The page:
So I FINALLY made it to Chile and I have to apologize to all you “true” followers out there (all, like, five of you). For some mysterious reason, I was completely locked out of anything related to Google (i.e. gmail and blogger) for TWO WHOLE DAYS! Thus I couldn’t really check my email and most definitely couldn’t blog. And trust you me, I have much to blog about.
First of all – can it be ANY COLDER??!! It’s literally 45 degrees here and I’m not talking Celsius. It does not get any warmer. And further, no matter how modern the house and/or apartment, it seems that the heat here just refuses to work! You literally have to have these old school gas heaters – the kind you buy at the store and set up in the middle of the room so that it can radiate its toxic chemicals through the air and at the same time bring much needed warmth to all households. Also – side note – the heater is sold separately from the actual gas. You have to call the gas company to have them deliver the tank of gas you then connect to the heater for the aforementioned toxic warmth. That, or you have to pay like a GAZILLION dollars to get one of these said Toyotomi heaters, which, apparently, are ALL the rage here in Chile. Naturally, Gonzalo and I agree that it’s a must-have for our apartment which we move in to August 1st.
Secondly, there are people EVERYWHERE. And all they do is shop – shop for bread, shop for clothes, shop for meat or wine. It doesn’t matter – they’re just everywhere and they shop NONSTOP. I know this because in the last two days I myself have been to the mall twice and to Jumbo (the large supermarket chain, quite adequately named) twice. Seriously no matter where I put my cart so that I could survey a particular aisle, I was in someone’s way. Or they were in my way. Or they just crossed in front of me with no regard to me and the space I was inhabiting. Walking through the mall (Parque Arauco) is like playing Frogger. Dodging people (sometimes cars) is the name of the game.
And don’t get me started on how people drive… three words on that: Pick a lane!
(Though I’m currently driving without a license so who am I to criticize, you know?)
Speaking of driving – I bet you’re wondering right now: “Dre, what, pray tell, are you driving? You don’t have a car! Remember, you sold it to that nice, young couple from Mountain View?” Why yes, dear avid blog follower (one of five), I do remember I sold my car to that nice young couple. I remember because I was a carless hobo for the remaining month I had in MP before my Chilean departure (btw, thanks for that reminder). However, let ME remind YOU just how lucky I am to have someone like Gonzalo in my life (ADORE him!)… he mentioned having a “surprise” for me when I arrived in Chile. Put two and two together and I will simply provide this lovely image.
The cherry on top was the GPS which is about 85% accurate but that’ll do for now. Sometimes it tells me to turn left where I’m not supposed to so I have to keep an eye out for that because it could create all kinds of scary. Other times it kind of gets into a frenzy and tells me it’s “recalculating” over and over again. It usually does that when I’m driving and so I have to go REALLLLY SLOWLY to allow time for this recalculation. Today I got lost because the GPS told me to make a left where it wasn’t allowed. I spent the next twenty minutes making rights after rights in order to get on the correct street. I don’t recall anyone ever saying that driving in Latin America would be easy. I’m not about to state the contrary either.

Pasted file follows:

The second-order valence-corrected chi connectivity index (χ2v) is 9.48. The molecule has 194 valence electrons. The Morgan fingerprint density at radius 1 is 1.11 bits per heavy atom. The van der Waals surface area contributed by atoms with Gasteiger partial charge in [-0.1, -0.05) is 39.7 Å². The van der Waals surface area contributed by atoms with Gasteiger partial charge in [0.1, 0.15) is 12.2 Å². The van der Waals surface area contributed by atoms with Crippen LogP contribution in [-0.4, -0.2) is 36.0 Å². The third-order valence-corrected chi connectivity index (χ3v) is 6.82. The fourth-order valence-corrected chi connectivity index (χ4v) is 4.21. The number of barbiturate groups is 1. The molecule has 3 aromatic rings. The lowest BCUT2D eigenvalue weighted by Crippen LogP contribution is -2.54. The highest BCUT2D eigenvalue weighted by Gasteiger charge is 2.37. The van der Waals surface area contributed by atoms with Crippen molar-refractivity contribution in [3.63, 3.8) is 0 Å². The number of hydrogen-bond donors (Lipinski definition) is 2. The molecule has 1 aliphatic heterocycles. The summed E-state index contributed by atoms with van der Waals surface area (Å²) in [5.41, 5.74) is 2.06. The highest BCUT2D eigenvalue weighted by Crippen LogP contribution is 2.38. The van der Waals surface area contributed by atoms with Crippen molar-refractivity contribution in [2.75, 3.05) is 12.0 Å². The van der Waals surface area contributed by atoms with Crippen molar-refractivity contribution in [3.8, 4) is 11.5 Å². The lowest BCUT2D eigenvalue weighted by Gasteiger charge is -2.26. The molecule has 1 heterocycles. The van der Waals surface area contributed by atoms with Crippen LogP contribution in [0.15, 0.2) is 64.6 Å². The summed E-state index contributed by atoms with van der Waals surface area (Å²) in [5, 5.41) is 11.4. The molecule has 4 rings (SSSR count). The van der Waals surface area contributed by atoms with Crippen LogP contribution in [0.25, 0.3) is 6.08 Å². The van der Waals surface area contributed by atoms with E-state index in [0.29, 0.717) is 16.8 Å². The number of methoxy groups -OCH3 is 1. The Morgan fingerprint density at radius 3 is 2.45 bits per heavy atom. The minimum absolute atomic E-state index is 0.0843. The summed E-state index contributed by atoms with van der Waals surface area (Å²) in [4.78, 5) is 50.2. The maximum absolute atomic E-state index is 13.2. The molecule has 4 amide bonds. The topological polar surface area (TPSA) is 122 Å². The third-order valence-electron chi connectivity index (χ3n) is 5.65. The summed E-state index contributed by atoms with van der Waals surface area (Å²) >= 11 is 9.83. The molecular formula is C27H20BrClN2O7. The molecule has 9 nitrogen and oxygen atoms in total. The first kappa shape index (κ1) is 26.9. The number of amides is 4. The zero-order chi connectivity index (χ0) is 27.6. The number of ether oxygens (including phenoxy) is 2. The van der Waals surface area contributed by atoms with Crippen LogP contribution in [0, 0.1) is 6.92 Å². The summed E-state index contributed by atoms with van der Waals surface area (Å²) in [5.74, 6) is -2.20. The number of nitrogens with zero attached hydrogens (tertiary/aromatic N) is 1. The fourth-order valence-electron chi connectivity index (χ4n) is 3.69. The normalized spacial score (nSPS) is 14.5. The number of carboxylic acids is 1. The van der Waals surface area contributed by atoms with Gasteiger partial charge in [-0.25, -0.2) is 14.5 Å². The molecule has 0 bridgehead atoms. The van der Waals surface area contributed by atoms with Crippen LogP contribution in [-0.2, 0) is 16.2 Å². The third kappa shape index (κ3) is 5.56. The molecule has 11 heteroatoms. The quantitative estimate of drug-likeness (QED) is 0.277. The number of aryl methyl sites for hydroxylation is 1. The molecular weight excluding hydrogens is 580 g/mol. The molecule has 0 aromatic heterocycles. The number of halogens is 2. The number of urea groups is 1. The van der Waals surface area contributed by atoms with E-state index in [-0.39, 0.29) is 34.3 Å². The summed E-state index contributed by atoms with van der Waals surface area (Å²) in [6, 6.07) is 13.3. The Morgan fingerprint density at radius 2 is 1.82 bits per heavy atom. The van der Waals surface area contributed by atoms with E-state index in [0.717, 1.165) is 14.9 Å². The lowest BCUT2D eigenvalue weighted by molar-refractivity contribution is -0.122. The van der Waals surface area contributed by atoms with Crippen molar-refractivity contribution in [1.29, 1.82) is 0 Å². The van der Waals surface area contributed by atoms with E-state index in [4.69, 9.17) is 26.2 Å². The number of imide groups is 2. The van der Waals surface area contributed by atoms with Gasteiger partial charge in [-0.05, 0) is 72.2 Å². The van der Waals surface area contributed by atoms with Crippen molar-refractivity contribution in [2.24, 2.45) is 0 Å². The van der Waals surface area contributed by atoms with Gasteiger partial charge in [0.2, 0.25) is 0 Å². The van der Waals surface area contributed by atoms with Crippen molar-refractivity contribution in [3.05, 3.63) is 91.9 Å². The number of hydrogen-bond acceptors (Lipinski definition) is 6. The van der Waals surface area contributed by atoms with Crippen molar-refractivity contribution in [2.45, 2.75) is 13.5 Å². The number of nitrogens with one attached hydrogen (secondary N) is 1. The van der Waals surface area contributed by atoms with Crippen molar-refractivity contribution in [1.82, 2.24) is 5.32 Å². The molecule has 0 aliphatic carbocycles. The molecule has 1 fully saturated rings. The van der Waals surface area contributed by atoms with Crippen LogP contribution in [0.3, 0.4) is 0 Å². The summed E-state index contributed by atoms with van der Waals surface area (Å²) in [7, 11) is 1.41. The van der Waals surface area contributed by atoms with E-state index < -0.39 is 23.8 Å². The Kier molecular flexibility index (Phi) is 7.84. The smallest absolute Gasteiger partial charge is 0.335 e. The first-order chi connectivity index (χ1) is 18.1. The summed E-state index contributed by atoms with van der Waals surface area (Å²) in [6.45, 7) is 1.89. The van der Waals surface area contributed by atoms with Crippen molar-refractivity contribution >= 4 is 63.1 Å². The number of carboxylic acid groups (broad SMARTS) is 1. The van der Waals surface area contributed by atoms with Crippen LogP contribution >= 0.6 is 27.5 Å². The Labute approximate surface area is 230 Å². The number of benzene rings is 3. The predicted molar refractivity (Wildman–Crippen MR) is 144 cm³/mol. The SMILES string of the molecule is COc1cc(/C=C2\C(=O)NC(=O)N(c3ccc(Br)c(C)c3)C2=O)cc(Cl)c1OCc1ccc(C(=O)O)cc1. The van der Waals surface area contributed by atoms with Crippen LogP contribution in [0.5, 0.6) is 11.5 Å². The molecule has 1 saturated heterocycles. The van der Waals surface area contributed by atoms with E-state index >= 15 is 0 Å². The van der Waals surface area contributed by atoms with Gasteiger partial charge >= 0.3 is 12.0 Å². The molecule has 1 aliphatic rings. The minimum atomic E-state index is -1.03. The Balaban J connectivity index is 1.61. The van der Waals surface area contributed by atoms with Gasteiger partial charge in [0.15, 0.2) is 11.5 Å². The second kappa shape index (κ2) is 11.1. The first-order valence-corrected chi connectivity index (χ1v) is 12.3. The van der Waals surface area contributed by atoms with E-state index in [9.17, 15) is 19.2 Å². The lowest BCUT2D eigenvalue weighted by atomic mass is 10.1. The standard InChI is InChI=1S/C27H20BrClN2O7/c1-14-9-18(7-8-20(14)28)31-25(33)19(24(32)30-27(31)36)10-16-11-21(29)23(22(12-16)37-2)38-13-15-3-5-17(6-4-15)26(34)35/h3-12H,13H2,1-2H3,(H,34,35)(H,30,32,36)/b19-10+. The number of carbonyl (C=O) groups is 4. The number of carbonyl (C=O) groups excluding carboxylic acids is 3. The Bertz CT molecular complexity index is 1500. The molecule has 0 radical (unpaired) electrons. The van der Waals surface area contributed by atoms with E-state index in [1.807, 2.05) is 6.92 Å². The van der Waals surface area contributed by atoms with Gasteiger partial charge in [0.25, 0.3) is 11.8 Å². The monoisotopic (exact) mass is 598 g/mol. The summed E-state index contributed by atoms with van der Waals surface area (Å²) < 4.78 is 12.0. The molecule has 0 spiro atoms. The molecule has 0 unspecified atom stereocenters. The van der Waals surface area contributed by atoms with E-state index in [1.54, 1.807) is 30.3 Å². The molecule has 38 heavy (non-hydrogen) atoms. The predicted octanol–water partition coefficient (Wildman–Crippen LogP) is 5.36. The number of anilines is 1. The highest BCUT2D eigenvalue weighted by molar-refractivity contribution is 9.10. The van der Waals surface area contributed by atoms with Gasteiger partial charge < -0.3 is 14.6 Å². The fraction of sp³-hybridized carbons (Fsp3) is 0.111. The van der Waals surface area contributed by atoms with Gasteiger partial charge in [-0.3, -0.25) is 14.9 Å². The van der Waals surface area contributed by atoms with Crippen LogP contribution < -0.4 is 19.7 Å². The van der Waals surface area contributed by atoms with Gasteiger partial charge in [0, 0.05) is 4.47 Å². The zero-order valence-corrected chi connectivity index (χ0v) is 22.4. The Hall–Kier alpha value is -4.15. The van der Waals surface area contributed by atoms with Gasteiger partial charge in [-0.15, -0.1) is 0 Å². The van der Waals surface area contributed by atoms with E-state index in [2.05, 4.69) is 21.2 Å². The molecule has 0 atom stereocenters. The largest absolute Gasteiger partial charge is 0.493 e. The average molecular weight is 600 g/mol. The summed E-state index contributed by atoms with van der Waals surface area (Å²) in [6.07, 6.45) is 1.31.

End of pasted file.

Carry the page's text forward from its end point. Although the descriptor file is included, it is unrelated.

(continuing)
Finally, a few tidbits on daily life in Santiago:
- Banks close at 2 p.m. every day and when they’re open, there is usually a line out the door. I can’t even begin to understand why this is when everything in Chile is either paid online or in person. Why are so many people at the bank??!!
- Notaries are apparently a BIG DEAL. Whereas I remember getting something notarized at like Mail Boxes Etc by some franchise owner with a friendly belly hanging on the counter, in Chile the Notary is like the Godfather. He usually has his own office bldg or space and he has lots of people working for him to collect all items that need to be notarized. Then his peeps go somewhere behind the scenes to get his signature and stamp. I’ve never actually SEEN a notary the few times I’ve gotten documents notarized thus adding to this Wizard of Oz kind of stigma they hold in my mind. I feel like one of them is going to come out in a gangster suit, smoking a cigar telling me to leave the documents (as opposed to the gun) and to try the cannoli. Like I said, apparently they’re a big deal. Who knew?
- Bread. Bread is integral to the daily diet of a Chilean. They’re all about tea time (or “once” as it’s called here) and it’s all about the bread. Which is good, mind you, but nothing like a warm piece of sourdough.
- The Andes Mountains are beautiful and just like the Pisco Sours, I feel like Chileans don’t enjoy it/them as much as they should. I’m new here so I’m taking it/them constantly. Hmmm…good thing I’m not taking in the Pisco Sours WHILE in the Andes… the altitude mixed with the alcohol makes me CRAZY!
P.S. – Gonzalo rocks for always accompanying me with a Pisco Sour, even though I’m sure he’d much rather be drinking rum (or “ron” as they call it here) and coke. Oh schnookums… don’t ever be so fabulous! :o)